Allow me to enlarge.
Because we have a stiffer spring and a larger mass moving, we ideally apply additional damping to the arm, because the stiffer spring and greater mass will result in MORE movement at the resonance frequency.
Just compare to a car suspension, imagine you put very heavy wheels and tyres onto more stiff suspension. Without an shock absorber the wheel will oscillate more violently. Add a shock damper, voila, the oscillation is damped.
The LF resonance of arm & cartridge are not really that different.
But we are talking about a second set of resonances.
A tonearm is ultimately related to a bridge. It is a bridge between two points, one more or less fixed point (ideally the pivot is fixed 100% dynamically from the view of the cartridge in the audio range) and one that is suspended (by the cartridge cantilever and it's suspension and damper).
We know bridges have bending modes that have their own resonances. The famous "Army unit collapsing a bridge marching over it in lock step" story illustrates this. We are talking about the same resonances.
Typical old style tonearm's use constant wall thickness and constant diameter tubing. This obviously makes for a structure with a strong single resonance. Now resonance can be damped using a rubber type damper at the end (or both ends) of the tube. Damping resonances at the end of a structure is known as edge termination and is for example used in speaker drivers where the same problem exists. The rubber surround and the "lip" attached to the code edge perform that damping.
One can also use a rubbery insert in the tube that produces some damping or coat the inside of tube. This is rarely done due to the added complexity. Using a "S-Shaped" tube breaks up resonances into multiple sections that have higher resonance frequencies, with the fundamental resonance reduced.
Given that the pivot needs to be rigid, the point where the tube resonance can be terminated and damped is the headshell end. Moreover, the headshell end is also the point where we vibrate the tube with energy passed from stylus and cantilever.
Having a rigid coupling between Cartridge/Headshell will be most efficient in sending vibration energy into the arm tube and will in turn excite sympathetic resonance, which will in turn vibrate the cartridge, leading to an unwanted input into the cartridge. So it is desirable to defeat or minimise these resonances and isolate the cartridge from them, as well as isolating the arm from the cartridge's vibration energy.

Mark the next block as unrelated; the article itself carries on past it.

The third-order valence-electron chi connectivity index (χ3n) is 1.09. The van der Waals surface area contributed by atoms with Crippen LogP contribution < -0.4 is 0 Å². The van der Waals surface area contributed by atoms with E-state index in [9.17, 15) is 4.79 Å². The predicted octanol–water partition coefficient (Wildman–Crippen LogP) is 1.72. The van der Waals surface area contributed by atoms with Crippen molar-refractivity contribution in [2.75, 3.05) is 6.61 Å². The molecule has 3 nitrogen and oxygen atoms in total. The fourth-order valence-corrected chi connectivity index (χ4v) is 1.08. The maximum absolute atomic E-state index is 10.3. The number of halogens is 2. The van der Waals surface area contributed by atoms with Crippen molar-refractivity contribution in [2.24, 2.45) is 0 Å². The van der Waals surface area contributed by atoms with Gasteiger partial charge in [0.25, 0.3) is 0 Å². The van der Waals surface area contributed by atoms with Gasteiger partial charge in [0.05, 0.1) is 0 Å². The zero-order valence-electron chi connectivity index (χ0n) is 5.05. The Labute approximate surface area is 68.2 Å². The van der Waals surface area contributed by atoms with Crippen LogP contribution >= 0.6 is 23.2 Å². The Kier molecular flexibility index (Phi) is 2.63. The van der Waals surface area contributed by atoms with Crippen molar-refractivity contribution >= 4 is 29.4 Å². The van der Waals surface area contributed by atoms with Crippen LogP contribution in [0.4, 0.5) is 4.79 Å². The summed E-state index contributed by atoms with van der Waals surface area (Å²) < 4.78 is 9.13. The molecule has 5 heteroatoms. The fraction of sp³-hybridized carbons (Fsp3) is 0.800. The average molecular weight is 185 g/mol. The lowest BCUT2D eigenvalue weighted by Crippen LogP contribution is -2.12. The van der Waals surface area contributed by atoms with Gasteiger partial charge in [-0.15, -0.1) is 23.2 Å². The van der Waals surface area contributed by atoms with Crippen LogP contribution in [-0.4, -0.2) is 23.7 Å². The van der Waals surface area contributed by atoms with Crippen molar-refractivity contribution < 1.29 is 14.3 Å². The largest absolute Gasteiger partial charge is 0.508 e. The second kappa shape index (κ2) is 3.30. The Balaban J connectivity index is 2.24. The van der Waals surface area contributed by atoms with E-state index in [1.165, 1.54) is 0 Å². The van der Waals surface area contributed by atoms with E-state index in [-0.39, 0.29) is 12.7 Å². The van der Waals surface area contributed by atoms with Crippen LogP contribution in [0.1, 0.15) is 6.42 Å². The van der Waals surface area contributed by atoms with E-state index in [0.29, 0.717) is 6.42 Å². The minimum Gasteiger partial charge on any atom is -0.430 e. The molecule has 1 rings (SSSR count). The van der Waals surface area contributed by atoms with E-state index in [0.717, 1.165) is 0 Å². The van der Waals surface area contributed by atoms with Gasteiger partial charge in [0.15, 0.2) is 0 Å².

Having a lossy connection between Arm and headshell makes the conduction of vibration energy less effective and can provide edge/end termination of resonances in the Arm structure. It will also reduce the conduction back into the cartridge of any resonant energy of the arm tube resonance.
Even without resonance, vibration energy send into the arm structure will propagate as wave in the metal to the pivot point where it will reflect back to the source. A good illustration is the wave reflection in a water tank. A similar process applies to high frequency cables in electronics:
Having an Arm structure that is not "regular" (varying tube diameter and varying in wall thickness) can reduce resonance, but not reflections. To cancel reflections needs additional damping in such a structure. Rigid coupling between Headshell and Arm Tube will maximally transmit vibration energy back & force. And no, the Arm Pivot and weight of structure attached to it does not "ground" or "drain" vibration energy, the more rigid the pivot etc. the more energy is reflected back towards the cartridge.
The next part in the system is the cartridge. Older cartridges have cases with a very loose coupling between the actual pickup and usually plastic case. Some cartridges (e.g. reportedly the Denon DL-103) are even designed to have deliberate anti-resonance in the cartridge case for resonances in the pickup (Generator, Cantilever & Stylus).
Others, especially modern "High End" cartridges have rigid cases and rigid links between case and pickup. This creates differing conditions for the propagation of vibrational energy from stylus & cantilever into the Arm structure and back.
For the DL-103 the top plate of the case should be allowed to resonate freely. The included soft plastic O-Rings should be placed between headshell and cartridge. They from a first line of damping and lossy coupling. Note this is strictly applicable to DL-103.
For the DL-103, the Arm should not be of a rigid type, to further avoid transmitting vibration energy into the Arm structure and resonant and reflected energy from returning to the cartridge.
Other Cartridge/Arm combinations need to be considered individually.
The HiFi News Test LP should be used to adjust effective arm weight to get the VLF resonance frequency right. Some form of fluid or eddy current damper is desirable to damp the VLF resonance.
Placing led tape at the golden ratio point on the arm tube can be used to adjust effective arm weight AND to provide damping of both resonances and vibration transmission. One can also shift the tape along the length of the arm to find the "best spot".
If a spring based anti-skating mechanism is used, ideally this is removed and replaced with a string/weight Anti-skate.
See here, two arms have lead tape. Only the Ortofon Arm which is designed together with the SPU Cartridge and Headshell as system is left without " tweaking"
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